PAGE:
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Describing Quantitative Data with Numbers Section 1.3.

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Presentation on theme: "Describing Quantitative Data with Numbers Section 1.3."— Presentation transcript:

1 Describing Quantitative Data with Numbers Section 1.3

2 Measuring Center

3 The Mean A more compact notation for the Mean is: The Σ (capital Greek letter sigma) in the formula for the mean is short for sum. The subscripts on the observations x i are just a way of keeping the n observations distinct. They do not necessarily indicate order or any other special facts about the data.

4 Example of Calculating the Mean EX: Refer to the data on travel times to work for the sample of 15 North Carolinians. (a) Find the mean travel time for all 15 workers. (b) Calculate the mean again, this time excluding the person who reported a 60-minute travel time to work. What do you notice?

5 Calculating the Mean Solution

6 Things to think about… The previous example illustrates an important weakness of the mean as a measure of center which is that the mean is sensitive to the influence of extreme observations. These may be outliers, but a skewed distribution that has no outliers will also pull the mean toward its long tail. Because the mean cannot resist the influence of extreme observations, therefore we say that it is not a Resistant measure of center.

7 Measuring the Center The Median The median ‘M’ is the midpoint of a distribution – the number so that half of the observations are smaller and the other half are larger. To find the Median: 1.Arrange the data in ascending order (from smallest to largest) 2.If the number of observations is odd, then the median is the center observation in the ordered list. 3.If the number of observations is even, the Median is the average of the two center observations in the ordered list.

8 Example of Finding the Median EX: People say that it takes a long time to get to work in New York State due to the heavy traffic near big cities. What do the data say? Here are the travel times in minutes of 20 randomly chosen New York workers: 10 30 5 25 40 20 10 15 30 20 15 20 85 15 65 15 60 60 40 45 a) Find the median of the travel times. Show your work.

9 Comparing Mean and Median The mean and median of a roughly symmetric distribution are close together. If the distribution is exactly symmetric, the mean and median are exactly the same. In a skewed distribution, the mean is usually farther towards the long tail than the median. Also the Mean is not resistant (to outliers and skewed distributions) while the Median is.

10 Measuring the Spread

11 Example of finding IQR EX: Find and interpret the IQR of the following data on reported travel times to work for 20 randomly selected New Yorkers. Notes: if the number of observations is odd, you do not include the Median when calculating the Quartiles. If the number if observations is even you include all numbers.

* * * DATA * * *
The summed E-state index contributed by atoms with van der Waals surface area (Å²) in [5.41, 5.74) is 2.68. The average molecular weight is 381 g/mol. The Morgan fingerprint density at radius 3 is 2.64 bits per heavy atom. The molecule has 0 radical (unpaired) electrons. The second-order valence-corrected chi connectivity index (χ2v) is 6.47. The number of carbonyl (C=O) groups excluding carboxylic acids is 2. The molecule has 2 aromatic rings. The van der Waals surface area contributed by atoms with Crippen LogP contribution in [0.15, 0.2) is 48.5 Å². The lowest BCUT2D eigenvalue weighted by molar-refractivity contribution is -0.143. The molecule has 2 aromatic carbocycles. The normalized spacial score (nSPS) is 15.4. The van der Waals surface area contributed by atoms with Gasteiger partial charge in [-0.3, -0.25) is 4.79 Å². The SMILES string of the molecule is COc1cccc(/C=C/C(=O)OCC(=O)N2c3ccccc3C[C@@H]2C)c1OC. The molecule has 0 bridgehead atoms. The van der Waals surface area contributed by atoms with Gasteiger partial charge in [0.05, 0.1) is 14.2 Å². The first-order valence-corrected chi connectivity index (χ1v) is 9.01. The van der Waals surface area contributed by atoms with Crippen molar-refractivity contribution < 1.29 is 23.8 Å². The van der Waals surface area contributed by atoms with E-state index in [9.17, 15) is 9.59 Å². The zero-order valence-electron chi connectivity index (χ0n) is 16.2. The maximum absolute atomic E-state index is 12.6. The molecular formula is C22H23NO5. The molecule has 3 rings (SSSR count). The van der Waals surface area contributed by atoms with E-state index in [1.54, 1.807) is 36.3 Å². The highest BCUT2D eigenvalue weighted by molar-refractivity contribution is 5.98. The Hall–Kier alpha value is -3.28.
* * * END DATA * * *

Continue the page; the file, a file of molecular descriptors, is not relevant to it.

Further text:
12 Identifying Outliers An observation is an outlier if it falls more than 1.5 x IQR above the 3 rd quartile or below the 1 st quartile ABOVE: Q3 + (1.5 x IQR) OR BELOW: Q1 – (1.5 x IQR) EX: Does the 1.5 × IQR rule identify any outliers for the New York travel time data? In the previous example, we found that Q 1 = 15 minutes, Q 3 = 42.5 minutes, and IQR = 27.5 minutes.

13 Five-Number Summary The five number summary for observations includes: minimum, Q1, Median, Q3, and maximum The five number summary of a distribution leads us to a new type of graph….THE BOXPLOT (sometimes called a box and whisker plot) A central box is drawn from the first quartile (Q 1 ) to the third quartile (Q 3 ). A line in the box marks the median. Lines (called whiskers) extend from the box out to the smallest and largest observations that are not outliers.

14 EX: The 2009 roster of the Dallas Cowboys professional football team included 10 offensive linemen. Their weights (in pounds) were 338 318 353 313 318 326 307 317 311 311 1.Find the five-number summary for these data by hand. Show your work. 2.Calculate the IQR. 3.Determine if there are any outliers. 4.Draw a boxplot of the data. Now lets use our calculators to construct the boxplot for this data!!


16 Standard Deviation More important than the details of calculating the standard deviation are the properties that determine the usefulness of the standard deviation: – s x measures spread about the mean and should be used only when the mean is chosen as the measure of center. – s x is always greater than or equal to 0. s x = 0 only when there is no variability. This happens only when all observations have the same value. – s x has the same units of measurement as the original observations. – Like the mean, s x is not resistant. A few outliers can make s x very large.

17 EX: The heights (in inches)of the five starters on a basketball team are 67, 72, 76, 76, and 84 a)Find and interpret the Mean. b)Use your calculator to calculate the standard deviation. c)Interpret the meaning of the standard deviation in this setting.

18 Numerical Summaries using Calculator Enter the following data for travel times to work in List1 and List2 on your calculator: N.C. (L1)NY (L2) Record the descriptive statistics for each set of data:

19 Choosing Measure of Center and Spread

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